Diagnóstico de hipertensión arterial. ¿Europa o Norteamérica?

Nota. Este editorial ha sido escrito por el Dr. Guillermo Alberto Perez Fernandez (MD, PhD, FACC)

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Como ha dicho Arthur Schopenhauer (1788-1860), “la opinión es como un péndulo y se rige por la misma ley física: si por un lado se aparta del centro de gravedad, debe recorrer la misma distancia en el lado opuesto y así sucesivamente. Solo después de cierto tiempo encuentra el punto en el cual permanece en descanso”. Esta ley del péndulo también se aplica al conocimiento científico.

En estos días se habla mucho de hipertensión arterial (HTA) en la comunidad médica. Primero fue el lanzamiento de las Guías Norteamericanas de HTA el pasado año 2017; luego la presentación de las Guías Europeas de HTA, hace solo tres meses en este 2018, emitiendo puntos de corte diferentes para diagnosticar HTA a los que habían proclamado las guías norteamericanas del 2017. Lo anterior ha esparcido una marea de opiniones entre seguidores y detractores de ambas guías.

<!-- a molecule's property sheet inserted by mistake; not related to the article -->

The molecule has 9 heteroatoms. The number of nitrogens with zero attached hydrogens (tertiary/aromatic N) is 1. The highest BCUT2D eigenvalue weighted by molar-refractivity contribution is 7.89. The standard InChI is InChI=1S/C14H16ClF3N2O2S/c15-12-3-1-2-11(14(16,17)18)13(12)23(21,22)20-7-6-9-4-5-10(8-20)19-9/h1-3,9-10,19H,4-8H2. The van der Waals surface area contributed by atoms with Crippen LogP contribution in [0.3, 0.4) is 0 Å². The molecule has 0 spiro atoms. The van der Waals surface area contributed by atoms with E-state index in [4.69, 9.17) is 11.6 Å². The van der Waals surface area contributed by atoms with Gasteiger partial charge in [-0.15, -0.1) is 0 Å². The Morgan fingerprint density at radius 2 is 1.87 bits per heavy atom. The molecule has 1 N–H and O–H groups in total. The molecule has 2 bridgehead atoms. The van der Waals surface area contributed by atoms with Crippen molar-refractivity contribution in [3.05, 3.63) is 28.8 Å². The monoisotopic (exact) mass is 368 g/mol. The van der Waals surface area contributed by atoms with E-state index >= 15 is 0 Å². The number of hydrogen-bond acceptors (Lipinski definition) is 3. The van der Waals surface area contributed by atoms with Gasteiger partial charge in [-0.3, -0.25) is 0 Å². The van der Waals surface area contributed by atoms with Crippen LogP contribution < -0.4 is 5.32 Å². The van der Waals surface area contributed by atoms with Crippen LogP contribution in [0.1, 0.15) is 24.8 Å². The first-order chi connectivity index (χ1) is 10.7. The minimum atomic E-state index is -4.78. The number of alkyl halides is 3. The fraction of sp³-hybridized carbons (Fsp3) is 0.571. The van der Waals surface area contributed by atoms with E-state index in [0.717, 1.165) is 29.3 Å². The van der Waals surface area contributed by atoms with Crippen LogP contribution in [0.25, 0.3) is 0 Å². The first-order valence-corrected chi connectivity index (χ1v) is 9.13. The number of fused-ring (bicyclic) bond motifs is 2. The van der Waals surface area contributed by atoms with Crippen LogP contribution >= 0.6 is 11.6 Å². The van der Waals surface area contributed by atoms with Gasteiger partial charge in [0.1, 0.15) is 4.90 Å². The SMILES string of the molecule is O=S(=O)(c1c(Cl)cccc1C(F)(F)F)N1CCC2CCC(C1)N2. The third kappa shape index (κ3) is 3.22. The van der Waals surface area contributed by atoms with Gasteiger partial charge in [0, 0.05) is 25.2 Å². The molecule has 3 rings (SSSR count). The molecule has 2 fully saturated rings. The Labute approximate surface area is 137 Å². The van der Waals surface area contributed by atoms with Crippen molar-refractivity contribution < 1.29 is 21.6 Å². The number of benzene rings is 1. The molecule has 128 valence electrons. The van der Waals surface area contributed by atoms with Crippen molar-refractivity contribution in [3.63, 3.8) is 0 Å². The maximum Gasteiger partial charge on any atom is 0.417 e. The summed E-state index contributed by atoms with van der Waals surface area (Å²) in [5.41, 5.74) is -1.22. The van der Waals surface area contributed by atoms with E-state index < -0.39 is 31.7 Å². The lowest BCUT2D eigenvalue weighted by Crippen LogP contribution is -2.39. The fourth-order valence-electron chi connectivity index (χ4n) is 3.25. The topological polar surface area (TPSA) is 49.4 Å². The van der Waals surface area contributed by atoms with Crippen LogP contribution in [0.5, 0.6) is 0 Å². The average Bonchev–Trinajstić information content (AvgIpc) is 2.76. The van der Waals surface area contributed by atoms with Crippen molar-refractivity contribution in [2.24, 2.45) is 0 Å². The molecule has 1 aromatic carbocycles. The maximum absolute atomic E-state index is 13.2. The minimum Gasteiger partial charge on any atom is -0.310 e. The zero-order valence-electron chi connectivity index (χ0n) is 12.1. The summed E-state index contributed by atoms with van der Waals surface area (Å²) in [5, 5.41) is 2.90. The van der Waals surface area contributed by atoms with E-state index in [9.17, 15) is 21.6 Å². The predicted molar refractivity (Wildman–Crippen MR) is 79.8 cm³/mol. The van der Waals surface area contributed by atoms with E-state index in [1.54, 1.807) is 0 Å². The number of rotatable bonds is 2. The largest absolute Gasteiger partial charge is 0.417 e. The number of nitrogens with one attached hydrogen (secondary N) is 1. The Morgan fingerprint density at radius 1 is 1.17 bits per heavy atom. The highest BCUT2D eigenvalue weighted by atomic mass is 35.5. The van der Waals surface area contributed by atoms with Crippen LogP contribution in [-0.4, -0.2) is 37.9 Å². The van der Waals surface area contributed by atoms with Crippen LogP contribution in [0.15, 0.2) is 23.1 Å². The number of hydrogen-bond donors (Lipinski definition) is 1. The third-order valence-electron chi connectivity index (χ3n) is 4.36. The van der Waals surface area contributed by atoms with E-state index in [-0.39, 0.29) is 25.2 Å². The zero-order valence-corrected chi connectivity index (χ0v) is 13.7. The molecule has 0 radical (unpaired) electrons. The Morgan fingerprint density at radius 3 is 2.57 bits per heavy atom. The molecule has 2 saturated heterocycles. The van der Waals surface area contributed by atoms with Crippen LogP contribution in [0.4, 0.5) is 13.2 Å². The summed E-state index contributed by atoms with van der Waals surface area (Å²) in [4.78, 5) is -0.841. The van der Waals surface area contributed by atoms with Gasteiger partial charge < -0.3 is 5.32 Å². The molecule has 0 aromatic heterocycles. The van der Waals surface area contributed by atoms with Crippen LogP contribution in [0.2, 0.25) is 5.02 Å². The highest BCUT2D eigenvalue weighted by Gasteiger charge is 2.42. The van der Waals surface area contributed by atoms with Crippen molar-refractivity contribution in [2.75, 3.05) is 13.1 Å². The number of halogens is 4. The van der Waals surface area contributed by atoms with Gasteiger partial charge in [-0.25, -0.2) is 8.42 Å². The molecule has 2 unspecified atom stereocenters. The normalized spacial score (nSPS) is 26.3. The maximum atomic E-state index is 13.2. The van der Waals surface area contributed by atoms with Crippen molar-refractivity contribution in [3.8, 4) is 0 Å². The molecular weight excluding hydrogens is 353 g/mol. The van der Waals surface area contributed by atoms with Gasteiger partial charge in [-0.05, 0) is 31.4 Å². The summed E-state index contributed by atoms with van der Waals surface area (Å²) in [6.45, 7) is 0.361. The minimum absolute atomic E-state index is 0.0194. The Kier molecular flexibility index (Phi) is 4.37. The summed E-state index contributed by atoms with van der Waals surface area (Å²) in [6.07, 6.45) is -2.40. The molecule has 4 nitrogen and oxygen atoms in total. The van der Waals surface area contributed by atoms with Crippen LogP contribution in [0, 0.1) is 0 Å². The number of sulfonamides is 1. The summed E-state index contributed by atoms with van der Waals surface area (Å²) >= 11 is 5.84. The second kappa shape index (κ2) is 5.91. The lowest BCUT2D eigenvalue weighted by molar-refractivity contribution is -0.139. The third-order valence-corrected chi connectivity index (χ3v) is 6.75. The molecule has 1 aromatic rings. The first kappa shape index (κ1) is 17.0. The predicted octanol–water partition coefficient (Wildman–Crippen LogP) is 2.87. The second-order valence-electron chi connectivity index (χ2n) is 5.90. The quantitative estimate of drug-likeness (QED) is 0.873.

El tema de los puntos de corte para diagnosticar enfermedades es complejo y tiene varias aristas.

Hace unos años expresé mi opinión sobre el tema, la que fue publicada.

En próximos posts de este blog estaremos debatiendo más a fondo sobre el diagnóstico de hipertensión arterial y hacia que parte del globo terráqueo “miramos” para diagnosticar HTA.

Clic sobre la imagen para ver la publicación sobre los puntos de corte a texto completo:  port1